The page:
Even so, I came up feeling pretty empty, despite having met two characters with good potential who ended up squandered because the larger questions in the novel – political repression, history, contemporary views of history and political repression, religion – felt a little like (to use a horrible, worn cliché) round pegs for square holes. Or vice versa. They can get crammed and jammed together, but the result isn’t comfortable or elegant; they need custom finish work to be a good fit. Which is unfortunate because I enjoyed Plyusha and Natalie’s company, their situations had lots of potential, and the awful history of the NKVD’s Polish operation deserves discussion, more than it gets here. I feel more regret than usual that a novel fell short for me in large part because it tried too hard to toggle between a primary narrative and an inserted text. Given reader comments on I have to suspect, too, that Orlov (with whom I don’t agree about everything, though I second all his final conclusions, including that the historical and political elements of the book don’t click) and I are more critical than many, if not most, readers who might be more content to skip, skim, and forgive.

Up next: Anna Kozlova’s Rurik, Liubov Barinova’s brand-new Eve, two books in English, and some other books in Russian, including Alisa Ganieva’s biography of Lilya Brik, which I’m continuing to enjoy, and the very interesting Big Book finalist biography of Venedikt Erofeev by Oleg Lekmanov, Mikhail Sverdlov, and Ilya Simanovsky.

Disclaimers and Disclosures. The usual.

Sunday, October 20, 2019

2019’s Yasnaya Polyana Award Winners

The onslaught of award news continued this past week as the Yasnaya Polyana Award announced winners. Sergei Samsonov won the contemporary Russian prose category for his Держаться за Землю (Hold Onto (the?) Earth or something similar that captures the importance of mining?) a novel about coal miners and geopolitical conflict, war, in the Donbass region. The award’s news item includes a statement from jury member Vladislav Otroshenko that notes a growing tendency toward writing about contemporary life. This gladdens me after a spate of books about (twentieth-century) history, although – without having yet even attempted to read Samsonov’s book – I’d wondered about exactly what seems to concern reviewer Mikhail Vizel most about the novel. He writes (in my paraphrase) that the events in Donbass are still too hot, too agonizing, for an epic with a bird’s-eye view of events to be artistically effective. He does, though, seem to think many things work well in this fairly traditional novel, where point of view shifts between various characters who inspire reader sympathy.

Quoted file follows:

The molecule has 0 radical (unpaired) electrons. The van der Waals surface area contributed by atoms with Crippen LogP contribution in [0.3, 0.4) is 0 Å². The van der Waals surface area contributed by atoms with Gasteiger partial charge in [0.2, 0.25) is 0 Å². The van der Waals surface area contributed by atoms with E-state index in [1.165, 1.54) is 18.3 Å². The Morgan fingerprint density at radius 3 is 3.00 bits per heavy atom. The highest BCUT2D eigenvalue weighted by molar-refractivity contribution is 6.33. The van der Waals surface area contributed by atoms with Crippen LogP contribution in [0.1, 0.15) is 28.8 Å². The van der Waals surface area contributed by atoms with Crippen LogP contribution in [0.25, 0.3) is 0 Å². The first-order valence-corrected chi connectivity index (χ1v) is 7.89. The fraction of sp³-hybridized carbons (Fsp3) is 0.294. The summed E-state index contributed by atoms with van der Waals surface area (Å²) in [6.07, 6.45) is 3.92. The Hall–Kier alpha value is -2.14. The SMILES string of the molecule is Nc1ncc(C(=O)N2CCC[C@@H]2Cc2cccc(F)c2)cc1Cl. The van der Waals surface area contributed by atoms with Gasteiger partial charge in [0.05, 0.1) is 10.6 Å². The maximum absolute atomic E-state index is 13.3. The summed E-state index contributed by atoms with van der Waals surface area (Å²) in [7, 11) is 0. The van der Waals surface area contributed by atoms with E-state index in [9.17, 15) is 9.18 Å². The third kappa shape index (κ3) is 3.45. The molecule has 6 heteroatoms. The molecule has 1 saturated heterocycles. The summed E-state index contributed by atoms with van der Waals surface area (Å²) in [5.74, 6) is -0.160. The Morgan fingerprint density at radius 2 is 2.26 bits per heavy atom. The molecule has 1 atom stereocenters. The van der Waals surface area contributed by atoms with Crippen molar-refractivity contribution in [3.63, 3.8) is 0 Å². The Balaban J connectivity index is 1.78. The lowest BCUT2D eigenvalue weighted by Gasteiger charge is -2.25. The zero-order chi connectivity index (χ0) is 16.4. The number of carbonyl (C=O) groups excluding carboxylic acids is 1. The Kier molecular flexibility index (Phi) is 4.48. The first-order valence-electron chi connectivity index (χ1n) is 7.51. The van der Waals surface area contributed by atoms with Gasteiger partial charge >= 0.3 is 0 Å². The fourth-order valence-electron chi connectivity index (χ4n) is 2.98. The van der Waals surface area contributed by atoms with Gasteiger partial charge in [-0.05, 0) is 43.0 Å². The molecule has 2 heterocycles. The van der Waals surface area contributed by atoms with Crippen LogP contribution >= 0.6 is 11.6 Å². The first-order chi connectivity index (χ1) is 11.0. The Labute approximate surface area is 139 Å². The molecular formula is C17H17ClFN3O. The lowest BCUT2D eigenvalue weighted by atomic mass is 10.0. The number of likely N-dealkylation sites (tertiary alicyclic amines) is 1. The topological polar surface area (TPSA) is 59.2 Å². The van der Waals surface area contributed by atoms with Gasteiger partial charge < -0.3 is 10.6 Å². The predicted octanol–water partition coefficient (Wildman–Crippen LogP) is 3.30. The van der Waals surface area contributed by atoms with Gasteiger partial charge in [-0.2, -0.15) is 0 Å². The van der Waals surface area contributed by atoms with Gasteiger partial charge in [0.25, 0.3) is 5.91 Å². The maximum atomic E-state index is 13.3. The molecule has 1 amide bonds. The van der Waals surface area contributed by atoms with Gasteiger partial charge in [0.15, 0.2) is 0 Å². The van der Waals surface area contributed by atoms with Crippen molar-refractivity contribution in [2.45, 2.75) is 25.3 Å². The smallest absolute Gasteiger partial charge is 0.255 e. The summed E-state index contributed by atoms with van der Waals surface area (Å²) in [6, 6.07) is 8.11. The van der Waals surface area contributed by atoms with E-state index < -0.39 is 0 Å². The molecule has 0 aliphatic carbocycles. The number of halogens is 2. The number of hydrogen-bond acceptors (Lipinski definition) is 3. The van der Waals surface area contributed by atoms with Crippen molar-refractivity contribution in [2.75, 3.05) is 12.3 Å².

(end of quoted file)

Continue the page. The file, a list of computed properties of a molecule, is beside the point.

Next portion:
I was very happy to see that Grigory Sluzhitel won the reader’s choice award for Дни Савелия (Savely’s Days) (previous post), which I’d been so sure would win that category that I bet some catnip on it. Meanwhile, Hernán Rivera Letelier’s El arte de la resurrección (English title: The Art of Resurrection), in Darya Sinitsina’s translation Искусство воскрешения, won the foreign book award. (My quick searches don’t show that the book has been translated into English; here’s a list of translations from Goodreads. A quick check of Amazon doesn’t turn up any English translations of Letelier books and the only two titles WorldCat comes up with for English sure look to be Spanish. There is, however, a review of The Art of Resurrection here.) Finally, so I can end on an up note rather than yet another book that apparently hasn’t been translated: Yasnaya Polyana’s event award went to Igor Volgin for his TV show Игра в бисер (The Bead Game), in which Volgin and four guests discuss literature, some Russian, some non-Russian, mostly by authors who are no longer among the living. (Vodolazkin’s Laurus is an anomaly!) I saw lots of familiar names – writers, scholars, critics, professors – on the guest lists and realize I’ve been missing out on what appear to be interesting programs. I feel particularly silly since Volgin was at the Frankfurt Book Fair last year and I didn’t take note! The show has been on since 2011 so there’s lots to choose from.